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White House: Biden Urges Putin To De-Escalate Tensions With Ukraine; D.C. Requiring Negative Virus Test Before Students Return To Class; New York City Ready For Scaled Back New Year's Eve Celebration. Aired 7:30-8a ET

Aired December 31, 2021 - 07:30   ET

THIS IS A RUSH TRANSCRIPT. THIS COPY MAY NOT BE IN ITS FINAL FORM AND MAY BE UPDATED.


[07:30:00]

KAITLAN COLLINS, CNN ANCHOR: Joining us now to talk about this is CNN national security commentator and former House Intelligence chairman, Mike Rogers. Also with us, Jill Dougherty, former CNN Moscow bureau chief and a global fellow with the Woodrow Wilson Center.

So, Mike, I just want to start with you on what your takeaway is from this call -- a second call happening in a pretty short period of the last phone call that Biden and Putin had.

MIKE ROGERS, CNN NATIONAL SECURITY COMMENTATOR, (R) FORMER HOUSE INTELLIGENCE CHAIRMAN (via Skype): Yes. I think this is Putin trying to take the pulse of where the United States is, where the Biden administration is, where he thinks that NATO will be in this whole equation.

And right now, Putin is going through his checklist about what he can tolerate with economic sanctions versus what he can get out of some military action in Ukraine.

And remember, he's had a good run here. Back in -- he did military action in this country of Georgia. He still owns two provinces there, South Ossetia and Abkhazia. He has Crimea. He's still been disruptive in the west part of Ukraine. He has a new shock troop on the battlefield called cyberattacks and disruption.

All of that plays in the favor, in his mind, in the decisions he's going to make here in the days or weeks.

JOHN AVLON, CNN ANCHOR: Jill, help us get inside Putin's head here because he knows that the U.S. is not going to get militarily involved directly should he invade Ukraine, so new levels of sanctions are the card to play. So when he says it would be a colossal mistake if Biden and co were to put a significant new round of sanctions in place, why does he think that's a strong card to play? It's the only card there is.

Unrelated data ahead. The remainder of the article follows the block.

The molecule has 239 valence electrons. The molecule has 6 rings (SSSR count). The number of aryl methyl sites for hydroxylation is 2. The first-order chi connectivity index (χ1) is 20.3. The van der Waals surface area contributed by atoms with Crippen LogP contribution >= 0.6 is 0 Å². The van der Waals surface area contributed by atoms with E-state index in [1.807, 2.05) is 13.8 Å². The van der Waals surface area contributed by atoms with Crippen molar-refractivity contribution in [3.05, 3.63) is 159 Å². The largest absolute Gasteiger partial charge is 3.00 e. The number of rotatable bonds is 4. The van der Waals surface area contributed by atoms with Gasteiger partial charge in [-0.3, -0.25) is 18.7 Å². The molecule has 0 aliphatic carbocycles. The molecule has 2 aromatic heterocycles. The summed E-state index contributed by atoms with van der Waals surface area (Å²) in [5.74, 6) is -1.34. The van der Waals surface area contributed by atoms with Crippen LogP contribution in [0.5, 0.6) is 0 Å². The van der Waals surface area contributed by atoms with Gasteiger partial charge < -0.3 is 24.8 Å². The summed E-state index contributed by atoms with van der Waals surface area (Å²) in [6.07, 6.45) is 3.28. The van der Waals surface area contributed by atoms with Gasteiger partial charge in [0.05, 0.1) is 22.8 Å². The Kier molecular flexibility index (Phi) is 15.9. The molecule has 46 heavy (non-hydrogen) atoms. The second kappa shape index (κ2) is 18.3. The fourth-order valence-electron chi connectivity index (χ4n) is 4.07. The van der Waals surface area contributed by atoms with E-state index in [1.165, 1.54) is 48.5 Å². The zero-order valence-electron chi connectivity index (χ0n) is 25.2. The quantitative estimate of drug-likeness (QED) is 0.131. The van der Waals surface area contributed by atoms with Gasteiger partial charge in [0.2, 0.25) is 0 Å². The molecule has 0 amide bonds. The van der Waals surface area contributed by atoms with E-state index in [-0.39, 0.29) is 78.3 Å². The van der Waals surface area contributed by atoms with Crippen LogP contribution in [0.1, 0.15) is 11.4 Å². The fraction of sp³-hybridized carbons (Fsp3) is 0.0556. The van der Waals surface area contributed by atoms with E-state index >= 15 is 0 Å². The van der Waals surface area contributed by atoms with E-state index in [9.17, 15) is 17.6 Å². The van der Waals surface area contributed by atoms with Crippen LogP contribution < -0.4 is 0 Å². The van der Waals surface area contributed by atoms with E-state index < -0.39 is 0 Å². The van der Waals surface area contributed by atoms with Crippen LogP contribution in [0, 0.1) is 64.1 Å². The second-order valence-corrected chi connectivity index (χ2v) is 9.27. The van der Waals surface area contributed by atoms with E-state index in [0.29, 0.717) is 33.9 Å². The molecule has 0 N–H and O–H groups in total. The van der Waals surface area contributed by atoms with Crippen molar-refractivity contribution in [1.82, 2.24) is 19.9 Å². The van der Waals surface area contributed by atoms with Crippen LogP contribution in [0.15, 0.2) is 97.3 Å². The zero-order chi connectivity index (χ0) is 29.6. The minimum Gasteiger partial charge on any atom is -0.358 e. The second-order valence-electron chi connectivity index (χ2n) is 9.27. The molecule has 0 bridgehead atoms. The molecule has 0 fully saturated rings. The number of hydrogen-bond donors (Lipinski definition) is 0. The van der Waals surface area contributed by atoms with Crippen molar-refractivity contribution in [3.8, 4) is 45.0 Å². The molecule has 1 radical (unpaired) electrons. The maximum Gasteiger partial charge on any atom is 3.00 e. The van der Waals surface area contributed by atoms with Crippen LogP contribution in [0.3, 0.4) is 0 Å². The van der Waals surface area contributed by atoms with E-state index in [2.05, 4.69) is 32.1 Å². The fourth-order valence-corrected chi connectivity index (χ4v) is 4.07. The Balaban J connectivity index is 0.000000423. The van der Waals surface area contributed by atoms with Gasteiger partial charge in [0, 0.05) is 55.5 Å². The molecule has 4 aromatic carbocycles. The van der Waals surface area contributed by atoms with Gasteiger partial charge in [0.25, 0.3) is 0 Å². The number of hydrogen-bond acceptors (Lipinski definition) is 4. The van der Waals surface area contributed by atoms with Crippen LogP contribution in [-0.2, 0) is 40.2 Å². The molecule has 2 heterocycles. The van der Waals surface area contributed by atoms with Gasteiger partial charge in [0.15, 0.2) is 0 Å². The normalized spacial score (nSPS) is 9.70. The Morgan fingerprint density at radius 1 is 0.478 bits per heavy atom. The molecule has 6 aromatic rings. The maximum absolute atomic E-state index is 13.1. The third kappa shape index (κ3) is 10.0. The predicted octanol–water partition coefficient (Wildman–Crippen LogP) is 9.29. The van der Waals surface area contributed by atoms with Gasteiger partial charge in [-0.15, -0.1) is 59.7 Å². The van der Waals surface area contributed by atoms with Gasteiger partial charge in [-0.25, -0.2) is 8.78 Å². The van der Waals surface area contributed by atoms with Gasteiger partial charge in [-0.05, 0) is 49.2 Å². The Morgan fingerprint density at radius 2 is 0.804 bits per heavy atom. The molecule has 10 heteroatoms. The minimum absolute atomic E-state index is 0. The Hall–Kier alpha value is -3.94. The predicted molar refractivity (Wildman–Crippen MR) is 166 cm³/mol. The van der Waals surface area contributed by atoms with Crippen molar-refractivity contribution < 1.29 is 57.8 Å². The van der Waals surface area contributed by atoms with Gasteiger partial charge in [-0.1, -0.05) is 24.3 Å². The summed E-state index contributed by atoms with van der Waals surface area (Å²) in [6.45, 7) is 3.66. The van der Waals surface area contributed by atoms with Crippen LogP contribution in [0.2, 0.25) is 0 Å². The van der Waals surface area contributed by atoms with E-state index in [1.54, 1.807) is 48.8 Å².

JILL DOUGHERTY, GLOBAL FELLOW, WOODROW WILSON CENTER, EVANS SCHOOL, UNIVERSITY OF WASHINGTON, FORMER CNN MOSCOW BUREAU CHIEF (via Skype): It is, but the president -- President Putin has been talking a lot about China recently. And I do think that this kind of plays into it -- that they feel -- you know, there's no definition of what this colossal mistake would mean by cutting off relations. But I think Putin, in a way, is saying well, we could rely more on China economically and militarily, et cetera. Our coordination with China could increase.

But I think right now, this is really just Putin's hard bargaining. He's saying I'm serious about this. Where his bottom line is, I think it basically is don't expand NATO. Don't come into my neighborhood. Don't let Ukraine, certainly, get into NATO. And don't bring any type of weapons that threaten Russia close to our border. I think that's really the bottom line for him.

COLLINS: Yes. And, of course, those are big questions. Ukraine desperately wants membership in NATO.

Mike, I do want to ask you about something that the U.S. government has been pretty candid about, which is flying these spy planes over Ukraine -- something that they publicly acknowledged though they don't often comment on something like that. But you kind of say that they wanted everyone to know that the United States was making these kinds of flights. The Russians probably already knew that.

But why do they want that information out there?

ROGERS: Well, they have a problem now and any spy mission or spy plane that the government is talking about is not -- no longer a spy mission; it's an advertising mission. And that's exactly what they're -- what they're trying to do is say hey, we're here.

And what's really important about that aircraft is people call it a surveillance aircraft. It is, but it is also a targeting aircraft, meaning -- and it's -- and by the way, the Russians know this. So, they know that aircraft has the capability of targeting and sending that information back to weapons systems that NATO would own -- not so much Ukraine, but in some areas -- that could target Russian troops coming across the border. So, that's a really clear message to them.

And listen, the Baltic States are absolutely -- panicked is the wrong word but they are highly concerned that they are going to get negotiated away in whatever happens next. They're worried that the U.S., with the rest of Europe, is going to give up too much that would allow the Baltics to be -- feel less safe.